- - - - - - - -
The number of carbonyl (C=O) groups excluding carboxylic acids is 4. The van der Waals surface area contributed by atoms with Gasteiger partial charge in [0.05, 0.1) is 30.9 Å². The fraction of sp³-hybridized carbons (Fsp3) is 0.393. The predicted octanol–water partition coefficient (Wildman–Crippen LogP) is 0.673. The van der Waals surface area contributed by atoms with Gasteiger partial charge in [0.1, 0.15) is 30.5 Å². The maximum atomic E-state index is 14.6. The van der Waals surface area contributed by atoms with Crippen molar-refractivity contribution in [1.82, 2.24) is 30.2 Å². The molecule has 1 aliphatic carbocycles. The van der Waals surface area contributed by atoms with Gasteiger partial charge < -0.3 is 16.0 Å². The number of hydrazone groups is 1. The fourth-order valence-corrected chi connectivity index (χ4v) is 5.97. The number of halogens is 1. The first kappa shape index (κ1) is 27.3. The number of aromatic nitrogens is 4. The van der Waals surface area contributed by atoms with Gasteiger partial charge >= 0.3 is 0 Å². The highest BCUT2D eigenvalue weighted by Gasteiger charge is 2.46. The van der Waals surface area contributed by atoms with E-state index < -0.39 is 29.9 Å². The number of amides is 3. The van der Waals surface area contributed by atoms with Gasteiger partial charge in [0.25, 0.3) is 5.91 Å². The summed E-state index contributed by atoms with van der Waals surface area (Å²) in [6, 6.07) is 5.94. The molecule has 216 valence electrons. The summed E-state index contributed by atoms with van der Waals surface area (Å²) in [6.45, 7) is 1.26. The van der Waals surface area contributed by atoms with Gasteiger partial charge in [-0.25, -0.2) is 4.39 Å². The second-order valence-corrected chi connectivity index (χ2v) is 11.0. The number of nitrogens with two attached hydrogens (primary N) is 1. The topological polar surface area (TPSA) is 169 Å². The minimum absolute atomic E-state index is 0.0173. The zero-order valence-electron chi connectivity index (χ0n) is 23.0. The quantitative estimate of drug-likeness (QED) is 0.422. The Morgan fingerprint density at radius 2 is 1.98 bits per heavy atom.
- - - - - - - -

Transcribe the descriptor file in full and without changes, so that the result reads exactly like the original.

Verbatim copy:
The number of carbonyl (C=O) groups excluding carboxylic acids is 4. The van der Waals surface area contributed by atoms with Gasteiger partial charge in [0.05, 0.1) is 30.9 Å². The fraction of sp³-hybridized carbons (Fsp3) is 0.393. The predicted octanol–water partition coefficient (Wildman–Crippen LogP) is 0.673. The van der Waals surface area contributed by atoms with Gasteiger partial charge in [0.1, 0.15) is 30.5 Å². The maximum atomic E-state index is 14.6. The van der Waals surface area contributed by atoms with Crippen molar-refractivity contribution in [1.82, 2.24) is 30.2 Å². The molecule has 1 aliphatic carbocycles. The van der Waals surface area contributed by atoms with Gasteiger partial charge < -0.3 is 16.0 Å². The number of hydrazone groups is 1. The fourth-order valence-corrected chi connectivity index (χ4v) is 5.97. The number of halogens is 1. The first kappa shape index (κ1) is 27.3. The number of aromatic nitrogens is 4. The van der Waals surface area contributed by atoms with Gasteiger partial charge >= 0.3 is 0 Å². The highest BCUT2D eigenvalue weighted by Gasteiger charge is 2.46. The van der Waals surface area contributed by atoms with E-state index < -0.39 is 29.9 Å². The number of amides is 3. The van der Waals surface area contributed by atoms with Gasteiger partial charge in [0.25, 0.3) is 5.91 Å². The summed E-state index contributed by atoms with van der Waals surface area (Å²) in [6, 6.07) is 5.94. The molecule has 216 valence electrons. The summed E-state index contributed by atoms with van der Waals surface area (Å²) in [6.45, 7) is 1.26. The van der Waals surface area contributed by atoms with Gasteiger partial charge in [-0.25, -0.2) is 4.39 Å². The second-order valence-corrected chi connectivity index (χ2v) is 11.0. The number of nitrogens with two attached hydrogens (primary N) is 1. The topological polar surface area (TPSA) is 169 Å². The minimum absolute atomic E-state index is 0.0173. The zero-order valence-electron chi connectivity index (χ0n) is 23.0. The quantitative estimate of drug-likeness (QED) is 0.422. The Morgan fingerprint density at radius 2 is 1.98 bits per heavy atom.